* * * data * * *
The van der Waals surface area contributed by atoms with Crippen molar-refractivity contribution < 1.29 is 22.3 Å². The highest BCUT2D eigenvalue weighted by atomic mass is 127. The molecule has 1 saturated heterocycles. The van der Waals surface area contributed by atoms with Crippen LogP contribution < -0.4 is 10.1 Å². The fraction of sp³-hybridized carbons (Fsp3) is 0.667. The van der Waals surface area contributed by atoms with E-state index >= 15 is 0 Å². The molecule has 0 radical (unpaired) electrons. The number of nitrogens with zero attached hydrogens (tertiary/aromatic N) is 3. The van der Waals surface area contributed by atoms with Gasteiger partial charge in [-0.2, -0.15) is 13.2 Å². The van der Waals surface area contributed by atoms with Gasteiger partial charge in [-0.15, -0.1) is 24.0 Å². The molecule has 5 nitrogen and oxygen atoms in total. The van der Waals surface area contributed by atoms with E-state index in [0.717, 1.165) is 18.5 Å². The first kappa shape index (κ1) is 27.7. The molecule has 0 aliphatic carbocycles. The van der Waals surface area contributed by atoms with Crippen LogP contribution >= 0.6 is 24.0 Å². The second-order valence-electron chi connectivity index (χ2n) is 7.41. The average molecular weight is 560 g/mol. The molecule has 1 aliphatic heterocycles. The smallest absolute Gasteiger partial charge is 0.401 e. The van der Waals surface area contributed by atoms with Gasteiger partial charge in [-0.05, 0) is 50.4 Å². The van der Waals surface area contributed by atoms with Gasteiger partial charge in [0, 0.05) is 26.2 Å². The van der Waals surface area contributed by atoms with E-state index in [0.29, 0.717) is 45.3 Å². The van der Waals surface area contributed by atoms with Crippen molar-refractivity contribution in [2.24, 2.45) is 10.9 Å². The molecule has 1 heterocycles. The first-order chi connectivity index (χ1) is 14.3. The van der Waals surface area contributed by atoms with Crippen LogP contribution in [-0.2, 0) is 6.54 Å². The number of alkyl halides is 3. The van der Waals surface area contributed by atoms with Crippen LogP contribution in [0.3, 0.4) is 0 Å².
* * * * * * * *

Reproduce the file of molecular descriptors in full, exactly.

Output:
The van der Waals surface area contributed by atoms with Crippen molar-refractivity contribution < 1.29 is 22.3 Å². The highest BCUT2D eigenvalue weighted by atomic mass is 127. The molecule has 1 saturated heterocycles. The van der Waals surface area contributed by atoms with Crippen LogP contribution < -0.4 is 10.1 Å². The fraction of sp³-hybridized carbons (Fsp3) is 0.667. The van der Waals surface area contributed by atoms with E-state index >= 15 is 0 Å². The molecule has 0 radical (unpaired) electrons. The number of nitrogens with zero attached hydrogens (tertiary/aromatic N) is 3. The van der Waals surface area contributed by atoms with Gasteiger partial charge in [-0.2, -0.15) is 13.2 Å². The van der Waals surface area contributed by atoms with Gasteiger partial charge in [-0.15, -0.1) is 24.0 Å². The molecule has 5 nitrogen and oxygen atoms in total. The van der Waals surface area contributed by atoms with E-state index in [0.717, 1.165) is 18.5 Å². The first kappa shape index (κ1) is 27.7. The molecule has 0 aliphatic carbocycles. The van der Waals surface area contributed by atoms with Crippen LogP contribution >= 0.6 is 24.0 Å². The second-order valence-electron chi connectivity index (χ2n) is 7.41. The average molecular weight is 560 g/mol. The molecule has 1 aliphatic heterocycles. The smallest absolute Gasteiger partial charge is 0.401 e. The van der Waals surface area contributed by atoms with Gasteiger partial charge in [-0.05, 0) is 50.4 Å². The van der Waals surface area contributed by atoms with Gasteiger partial charge in [0, 0.05) is 26.2 Å². The van der Waals surface area contributed by atoms with E-state index in [0.29, 0.717) is 45.3 Å². The van der Waals surface area contributed by atoms with Crippen molar-refractivity contribution in [2.24, 2.45) is 10.9 Å². The molecule has 1 heterocycles. The first-order chi connectivity index (χ1) is 14.3. The van der Waals surface area contributed by atoms with Crippen LogP contribution in [-0.2, 0) is 6.54 Å². The number of alkyl halides is 3. The van der Waals surface area contributed by atoms with Crippen LogP contribution in [0.3, 0.4) is 0 Å².